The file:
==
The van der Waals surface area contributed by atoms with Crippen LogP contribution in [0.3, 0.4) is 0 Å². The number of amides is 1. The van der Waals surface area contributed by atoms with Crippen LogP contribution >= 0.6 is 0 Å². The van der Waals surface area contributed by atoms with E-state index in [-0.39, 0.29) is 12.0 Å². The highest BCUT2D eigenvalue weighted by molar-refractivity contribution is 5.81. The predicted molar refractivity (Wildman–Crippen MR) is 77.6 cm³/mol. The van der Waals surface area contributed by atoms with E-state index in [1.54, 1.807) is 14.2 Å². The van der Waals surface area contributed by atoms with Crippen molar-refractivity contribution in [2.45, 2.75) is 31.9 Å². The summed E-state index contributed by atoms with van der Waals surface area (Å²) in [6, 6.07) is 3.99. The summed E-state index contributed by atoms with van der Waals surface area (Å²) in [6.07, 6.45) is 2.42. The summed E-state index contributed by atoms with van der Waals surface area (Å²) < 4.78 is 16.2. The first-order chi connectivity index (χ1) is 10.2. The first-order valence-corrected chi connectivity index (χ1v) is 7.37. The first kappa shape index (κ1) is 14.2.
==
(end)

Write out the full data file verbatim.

The van der Waals surface area contributed by atoms with Crippen LogP contribution in [0.3, 0.4) is 0 Å². The number of amides is 1. The van der Waals surface area contributed by atoms with Crippen LogP contribution >= 0.6 is 0 Å². The van der Waals surface area contributed by atoms with E-state index in [-0.39, 0.29) is 12.0 Å². The highest BCUT2D eigenvalue weighted by molar-refractivity contribution is 5.81. The predicted molar refractivity (Wildman–Crippen MR) is 77.6 cm³/mol. The van der Waals surface area contributed by atoms with E-state index in [1.54, 1.807) is 14.2 Å². The van der Waals surface area contributed by atoms with Crippen molar-refractivity contribution in [2.45, 2.75) is 31.9 Å². The summed E-state index contributed by atoms with van der Waals surface area (Å²) in [6, 6.07) is 3.99. The summed E-state index contributed by atoms with van der Waals surface area (Å²) in [6.07, 6.45) is 2.42. The summed E-state index contributed by atoms with van der Waals surface area (Å²) < 4.78 is 16.2. The first-order chi connectivity index (χ1) is 10.2. The first-order valence-corrected chi connectivity index (χ1v) is 7.37. The first kappa shape index (κ1) is 14.2.